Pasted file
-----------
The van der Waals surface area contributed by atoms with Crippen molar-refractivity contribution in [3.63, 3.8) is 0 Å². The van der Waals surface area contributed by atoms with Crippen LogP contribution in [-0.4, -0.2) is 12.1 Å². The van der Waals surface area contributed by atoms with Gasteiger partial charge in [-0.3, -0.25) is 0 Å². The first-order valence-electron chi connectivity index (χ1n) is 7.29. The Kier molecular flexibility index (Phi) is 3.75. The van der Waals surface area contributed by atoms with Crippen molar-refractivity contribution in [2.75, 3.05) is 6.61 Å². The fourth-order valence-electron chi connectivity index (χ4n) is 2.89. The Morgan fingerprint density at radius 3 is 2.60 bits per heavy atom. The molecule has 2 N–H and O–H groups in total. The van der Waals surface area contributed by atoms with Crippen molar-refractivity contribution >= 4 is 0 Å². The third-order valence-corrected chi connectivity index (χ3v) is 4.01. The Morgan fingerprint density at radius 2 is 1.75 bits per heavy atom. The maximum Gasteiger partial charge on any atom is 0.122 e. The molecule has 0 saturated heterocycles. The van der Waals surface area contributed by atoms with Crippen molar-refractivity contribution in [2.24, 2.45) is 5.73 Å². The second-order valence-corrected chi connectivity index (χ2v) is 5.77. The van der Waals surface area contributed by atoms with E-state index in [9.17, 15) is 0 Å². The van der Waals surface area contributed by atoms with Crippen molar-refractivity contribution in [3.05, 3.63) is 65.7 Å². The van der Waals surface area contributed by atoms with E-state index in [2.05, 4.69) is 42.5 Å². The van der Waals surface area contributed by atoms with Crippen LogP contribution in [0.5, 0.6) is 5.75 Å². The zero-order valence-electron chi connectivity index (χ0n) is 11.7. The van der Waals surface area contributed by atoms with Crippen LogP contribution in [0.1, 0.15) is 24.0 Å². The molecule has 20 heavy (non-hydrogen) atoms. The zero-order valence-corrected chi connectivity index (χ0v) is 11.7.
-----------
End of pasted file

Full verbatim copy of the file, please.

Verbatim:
The van der Waals surface area contributed by atoms with Crippen molar-refractivity contribution in [3.63, 3.8) is 0 Å². The van der Waals surface area contributed by atoms with Crippen LogP contribution in [-0.4, -0.2) is 12.1 Å². The van der Waals surface area contributed by atoms with Gasteiger partial charge in [-0.3, -0.25) is 0 Å². The first-order valence-electron chi connectivity index (χ1n) is 7.29. The Kier molecular flexibility index (Phi) is 3.75. The van der Waals surface area contributed by atoms with Crippen molar-refractivity contribution in [2.75, 3.05) is 6.61 Å². The fourth-order valence-electron chi connectivity index (χ4n) is 2.89. The Morgan fingerprint density at radius 3 is 2.60 bits per heavy atom. The molecule has 2 N–H and O–H groups in total. The van der Waals surface area contributed by atoms with Crippen molar-refractivity contribution >= 4 is 0 Å². The third-order valence-corrected chi connectivity index (χ3v) is 4.01. The Morgan fingerprint density at radius 2 is 1.75 bits per heavy atom. The maximum Gasteiger partial charge on any atom is 0.122 e. The molecule has 0 saturated heterocycles. The van der Waals surface area contributed by atoms with Crippen molar-refractivity contribution in [2.24, 2.45) is 5.73 Å². The second-order valence-corrected chi connectivity index (χ2v) is 5.77. The van der Waals surface area contributed by atoms with E-state index in [9.17, 15) is 0 Å². The van der Waals surface area contributed by atoms with Crippen molar-refractivity contribution in [3.05, 3.63) is 65.7 Å². The van der Waals surface area contributed by atoms with E-state index in [2.05, 4.69) is 42.5 Å². The van der Waals surface area contributed by atoms with Crippen LogP contribution in [0.5, 0.6) is 5.75 Å². The zero-order valence-electron chi connectivity index (χ0n) is 11.7. The van der Waals surface area contributed by atoms with Crippen LogP contribution in [0.1, 0.15) is 24.0 Å². The molecule has 20 heavy (non-hydrogen) atoms. The zero-order valence-corrected chi connectivity index (χ0v) is 11.7.